This month marked the dedication of the new Wall of Names remembering the 3,485 Jews forcibly deported from the French city of Nice during Nazi occupation.
Of the millions of tourists who visit the glamorous French Riviera, few know about the removal of Jewish residents from Nice station to Drancy, then on to Poland and Germany, where most
I better understood the city’s Jewish heritage while working in the archives of the Alpes-Maritimes, sorting documents from a 20th century politician, when I came across a letter from a constituent, which gripped me like no other.
You could almost feel the sweat dripping with every word as the writer tried to convey to the Vichy councillor that he was about to be deported by the Gestapo because they thought he was Jewish, when in fact he was not.
By then, Jews knew what awaited them if caught, and this non-Jew spoke with terror, his first realisation of what Jews had been going through. Nice was by then one of the last refuges for Jews in Europe.
The city became part of France in 1860. Before that, and since 1388, it was part of the County of Savoy, ruled by a duke in Turin, northern Italy. In 1430, a ghetto ‘Juiverie’ was mandated and Jews were told that they had to wear a yellow star on their clothes, but Nice authorities did not enforce it, as evidenced by a letter sent 18 years later, castigating authorities for not separating the Jews of Nice.
That year, in 1448, while life for Jews was getting harder in Turin, the city of Nice in fact gave its banking franchise to a Jewish banker named Bonnefoy de Chalons.
The Latin contract shows that Bonnefoy had the right to live wherever he pleased – impossible if a Jewish ghetto had been imposed; yet in 1733 a short-lived ghetto did become a reality.
Permission was given that year to designate a synagogue on the third floor of a building owned by the Catholic brotherhood Pénitents Noirs, with a mikveh in the basement. In 1750, the obligation for Jews to wear a badge was formally abolished and all legal restrictions on Jews ended in 1848.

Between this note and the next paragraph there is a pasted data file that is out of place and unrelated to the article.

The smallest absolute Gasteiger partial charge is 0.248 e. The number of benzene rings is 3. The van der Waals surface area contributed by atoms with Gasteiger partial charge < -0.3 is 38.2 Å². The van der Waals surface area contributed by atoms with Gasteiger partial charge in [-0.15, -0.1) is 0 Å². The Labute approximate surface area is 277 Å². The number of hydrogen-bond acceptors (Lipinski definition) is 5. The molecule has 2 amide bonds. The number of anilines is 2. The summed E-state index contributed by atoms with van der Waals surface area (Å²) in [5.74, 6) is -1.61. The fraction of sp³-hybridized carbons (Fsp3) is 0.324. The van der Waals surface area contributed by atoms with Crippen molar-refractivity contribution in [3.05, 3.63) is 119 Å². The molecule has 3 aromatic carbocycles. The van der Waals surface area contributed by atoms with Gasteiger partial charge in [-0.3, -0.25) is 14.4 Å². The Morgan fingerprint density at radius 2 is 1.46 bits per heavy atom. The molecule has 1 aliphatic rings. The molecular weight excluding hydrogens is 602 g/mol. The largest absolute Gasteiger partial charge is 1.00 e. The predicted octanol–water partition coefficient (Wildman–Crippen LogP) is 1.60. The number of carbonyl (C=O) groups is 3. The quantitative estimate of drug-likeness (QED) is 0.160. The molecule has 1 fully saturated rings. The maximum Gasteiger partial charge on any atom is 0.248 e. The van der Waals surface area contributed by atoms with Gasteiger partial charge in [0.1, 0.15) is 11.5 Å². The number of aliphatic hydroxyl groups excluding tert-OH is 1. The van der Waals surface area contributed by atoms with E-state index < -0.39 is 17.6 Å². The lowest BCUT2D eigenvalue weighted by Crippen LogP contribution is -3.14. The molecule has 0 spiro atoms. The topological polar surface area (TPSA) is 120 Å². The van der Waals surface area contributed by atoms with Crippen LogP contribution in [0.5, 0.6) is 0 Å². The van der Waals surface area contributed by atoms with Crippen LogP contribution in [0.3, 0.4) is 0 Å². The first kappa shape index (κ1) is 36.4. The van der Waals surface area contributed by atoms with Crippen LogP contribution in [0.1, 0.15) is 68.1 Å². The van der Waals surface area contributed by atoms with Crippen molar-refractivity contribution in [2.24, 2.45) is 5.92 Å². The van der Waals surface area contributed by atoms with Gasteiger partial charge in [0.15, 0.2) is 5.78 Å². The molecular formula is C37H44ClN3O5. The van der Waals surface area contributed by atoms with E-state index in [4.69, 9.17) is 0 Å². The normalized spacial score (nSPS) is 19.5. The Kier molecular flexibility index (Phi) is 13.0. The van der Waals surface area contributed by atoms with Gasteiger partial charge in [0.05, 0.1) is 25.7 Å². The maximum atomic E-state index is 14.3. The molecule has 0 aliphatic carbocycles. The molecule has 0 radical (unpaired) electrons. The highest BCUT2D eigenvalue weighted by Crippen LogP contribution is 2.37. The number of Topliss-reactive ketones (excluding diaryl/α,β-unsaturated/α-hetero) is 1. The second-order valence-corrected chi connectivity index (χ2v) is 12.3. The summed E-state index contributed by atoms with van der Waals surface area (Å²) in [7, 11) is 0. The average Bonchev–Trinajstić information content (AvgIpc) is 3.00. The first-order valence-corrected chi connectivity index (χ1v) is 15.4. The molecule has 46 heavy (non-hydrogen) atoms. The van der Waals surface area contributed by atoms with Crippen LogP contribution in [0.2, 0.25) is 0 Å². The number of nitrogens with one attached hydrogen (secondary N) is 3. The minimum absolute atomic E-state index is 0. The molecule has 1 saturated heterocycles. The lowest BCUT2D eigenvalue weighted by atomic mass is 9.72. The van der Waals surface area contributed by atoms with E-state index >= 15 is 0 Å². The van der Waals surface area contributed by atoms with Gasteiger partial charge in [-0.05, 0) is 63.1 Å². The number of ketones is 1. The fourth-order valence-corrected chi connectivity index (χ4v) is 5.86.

The ghetto is located in the Old Town and the buildings on at least one side of the street had underground tunnels to the adjacent street, Rue Droit, which would allow Jews to come and go when they chose.
During my research, I learned that those same tunnels probably housed Jews during the Holocaust. Sure enough, in a private cellar, I discovered a star of David,
a menorah, communist symbols and one symbol still unknown, etched into the walls.
The Jewish cemetery, opened in 1783, contains the tombs of the previous Jewish cemetery. It, by itself, tells the history of Jewish families who came to Nice. The stones spell the city in a variety of ways – Nizza, Niza, Nica, Nissa, Ніцца, Ηίκαια, Nicea, Nicaea, Nisa, Ницца – in French, Hebrew, Polish, Italian,
Russian, English and German.
Nice’s past Jewish residents came from all over, too, born in Kyiv, Vasylkiv, Warsaw, Kishinev, Mariupol, Kherson, Odessa, Nikolaev, Kaunas, Berlin, St Petersburg, Lwów, Radautz of Bukovina (Rădăuți, Romania), Algeria, Oran, Constantine, Taganrog, Constantinople, London, Rangoon, Cairo and Johannesburg. They could all tell a story, yet the most extraordinary Jewish
stories took place during the war.
In September 1942, Nice fell under the jurisdiction of the Italians, who refused to hand over Jews to the Germans, creating a sanctuary. Jewish families flooded in: at one point up to 100,000 were in the city, filling its hotels, hostels and apartments.
Fearing an Italian collapse, they hatched a plan to hire ships to take them to parts of newly-liberated North Africa, but before they could do so, the Germans rushed in to take over the Italian zone.
In September 1943, the infamous Jew-hating SS commander Alois Brunner came to town. Thousands of recently-arrived newly-registered Jews were easy targets. The city reacted, hiding Jews and their children, working through resistance groups such as the Marcel Network, and the famed Nazi-hunter Serge Klarsfeld.
Still, it was a traumatic time, and only with time has the city opened up to discussing it. A monument to the ‘Justes’ was erected in 2014 and now, this week, the Wall of Names commemorates the deportees.
Today, visitors can see two functioning synagogues dating from the end of the 19th century. The city has an active Jewish community, where I have learned both Judeo-Espanol as well as Yiddish.
Yet it is also a city that will never truly lose the horror and fear of the war, of houses lit from outside around midnight, and the sound of heavy Gestapo boots racing up the stairs.
- Wall of Names
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- French Riviera
- St. Petersburg
- Radautz of Bukovina (Rădăuți
- Alois Brunner
- serge klarsfeld